Australian inflation increased unexpectedly last month, raising questions as to whether the RBA will now need to hike rates further.
Annualized inflation in Australia increased to 6.8% in the year to April, a 0.5% rise from 6.3% that was found in March, the latest figures released by the Australia Bureau of Statistics (ABS) confirmed.
It was higher than the 6.4% that many economists anticipated.
Yet despite the rise in CPI, when price volatile items such as fuel, fruit and vegetables and holiday travel were excluded, underlying annualized inflation dropped to 6.5%, a 0.4% fall from March.
Michelle Marquardt, the ABS head of prices statistics, explained that automotive fuel was a major driver of increased price inflation in April. This is because of the unwinding in October of the halving of fuel tax in April last year has now filtered into the economy.
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“Automotive fuel prices were 9.5% higher this month than they were in April 2022 when prices fell following the 22 cents per litre cut in the fuel excise introduced on 30 March 2022.” Ms. Marquardt said. “This contrasts to March 2023, which saw an annual fall in fuel prices of 8.2%, compared to the high prices recorded in March 2022 related to the war in Ukraine.”
Interest Rate May Stay the Same
The Reserve Bank of Australia (RBA) will now carefully consider what their next decision on interest rates will be, which will be made on 6th June.
As the underlying inflation figure has seen a decline in the year up to April, the chance of another rate rise has probably decreased.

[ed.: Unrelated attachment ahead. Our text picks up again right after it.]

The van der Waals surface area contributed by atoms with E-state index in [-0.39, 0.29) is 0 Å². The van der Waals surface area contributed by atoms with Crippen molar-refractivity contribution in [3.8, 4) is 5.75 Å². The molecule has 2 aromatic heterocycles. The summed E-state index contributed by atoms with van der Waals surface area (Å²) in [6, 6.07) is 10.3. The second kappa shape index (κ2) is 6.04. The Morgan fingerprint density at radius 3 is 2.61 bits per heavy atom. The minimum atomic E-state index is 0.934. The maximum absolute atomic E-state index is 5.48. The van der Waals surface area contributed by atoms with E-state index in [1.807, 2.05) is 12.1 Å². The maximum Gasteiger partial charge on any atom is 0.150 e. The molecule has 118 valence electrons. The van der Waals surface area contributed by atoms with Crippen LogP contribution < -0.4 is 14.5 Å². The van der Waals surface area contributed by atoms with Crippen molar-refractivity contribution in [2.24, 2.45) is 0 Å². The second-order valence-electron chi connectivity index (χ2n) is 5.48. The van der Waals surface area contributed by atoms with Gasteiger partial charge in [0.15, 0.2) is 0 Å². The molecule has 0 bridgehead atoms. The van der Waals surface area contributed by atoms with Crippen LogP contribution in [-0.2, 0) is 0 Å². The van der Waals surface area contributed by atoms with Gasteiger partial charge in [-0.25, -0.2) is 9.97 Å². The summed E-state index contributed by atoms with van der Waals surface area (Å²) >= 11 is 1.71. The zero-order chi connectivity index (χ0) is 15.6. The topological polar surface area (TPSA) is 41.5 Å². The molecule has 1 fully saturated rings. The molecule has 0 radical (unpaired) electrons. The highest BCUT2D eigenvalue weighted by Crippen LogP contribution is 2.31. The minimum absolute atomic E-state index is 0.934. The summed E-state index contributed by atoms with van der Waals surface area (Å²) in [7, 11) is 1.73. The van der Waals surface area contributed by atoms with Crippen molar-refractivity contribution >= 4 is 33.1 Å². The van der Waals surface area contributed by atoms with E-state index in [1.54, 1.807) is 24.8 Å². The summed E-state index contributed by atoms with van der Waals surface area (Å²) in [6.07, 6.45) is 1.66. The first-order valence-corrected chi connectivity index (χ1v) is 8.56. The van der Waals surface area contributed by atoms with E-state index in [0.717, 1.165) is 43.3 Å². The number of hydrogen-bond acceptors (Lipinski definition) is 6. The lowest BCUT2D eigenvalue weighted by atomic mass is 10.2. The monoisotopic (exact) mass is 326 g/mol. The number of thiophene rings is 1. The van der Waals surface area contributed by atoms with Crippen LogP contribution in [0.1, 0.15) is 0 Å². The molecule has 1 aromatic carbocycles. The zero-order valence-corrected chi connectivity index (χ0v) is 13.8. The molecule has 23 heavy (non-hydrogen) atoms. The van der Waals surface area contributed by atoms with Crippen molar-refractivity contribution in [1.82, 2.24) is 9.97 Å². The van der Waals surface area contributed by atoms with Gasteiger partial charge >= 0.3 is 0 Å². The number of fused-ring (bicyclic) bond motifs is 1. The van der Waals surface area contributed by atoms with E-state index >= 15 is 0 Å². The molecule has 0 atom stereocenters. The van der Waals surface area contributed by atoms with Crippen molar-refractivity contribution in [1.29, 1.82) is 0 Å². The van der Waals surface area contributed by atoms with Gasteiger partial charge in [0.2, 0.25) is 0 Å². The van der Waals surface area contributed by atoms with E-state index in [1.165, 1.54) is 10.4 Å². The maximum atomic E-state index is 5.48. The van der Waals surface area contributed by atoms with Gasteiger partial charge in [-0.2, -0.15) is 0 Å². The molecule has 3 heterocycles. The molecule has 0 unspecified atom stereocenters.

On 3rd May the RBA decided to increase the official cash rate to 3.85% in what was a raise in the cost of borrowing by 0.25%. This was after the rate raising cycle was paused in April. The RBA has made the call to increase rates eleven times since April last year, when rates were a minimal 0.10%. Although after four successive 0.50% increases since October there has been a slower pace of raising rates by no more than 0.25%.
The Commonwealth Bank of Australia said before the CPI announcement that it expects that interest rates will again be placed on hold next month, unless there was a big upside surprise to the inflation figures for April.
Housing, Food and Beverages Drive Prices
Housing costs were the most significant contributor to the increase in inflation in the 12-months to April, with a price growth of 8.9%.Yet this was lower than the 9.5% rise in housing-related prices found in the year to March.
Ms. Marquardt explained that new dwelling prices have climbed by 9.2%, but this was the slowest rate of price expansion since February last year.
This is mainly attributed to the easing of building materials prices. However, rent prices rose at a faster rate of 0.8% to 6.1% in the year to April. There was also positive news on food prices, as they eased slightly, but remained high.
The annualized increase in food prices reached 7.9% in April, down from 8.1% in March, with dairy and related products surging in price the most by 14.5%. Transport costs saw a rise of 7.1%, off the back of the higher petrol prices in April compared to a year ago.
HSBC Say Tame Wages Could Mean Inflation “Soft Landing”
HSBC has said that the pace of wage growth in Australia could be a factor in helping the RBA achieve its 2%-3% inflation target. Recent figures revealed that wage growth has increased by 3.7% over the past year the bank said.
As the RBA has stated many times over, if productivity growth runs at its recent decade average of around 1% a year, annual wage growth of 3-4% is consistent with the central bank’s 2-3% inflation goal.
HSBC also said that Australia is in a better position that other major economies such as the US and the UK, where wage growth is running well ahead of central bank inflation targets.
Australian Dollar Falls
In reaction to the ABS announcement, the Australian Dollar lost ground against both the US Dollar and the UK Pound, a move that suggests the currency markets believe that it is most likely that interest rates will remain unchanged next month.
The AUD/USD currency pair traded as low as $0.6475 and looks like it might decline further. The Australia 2-Year Treasury yield was mostly unaffected with a slender fall of just 0.03%, trading at 3,564 at the daily close.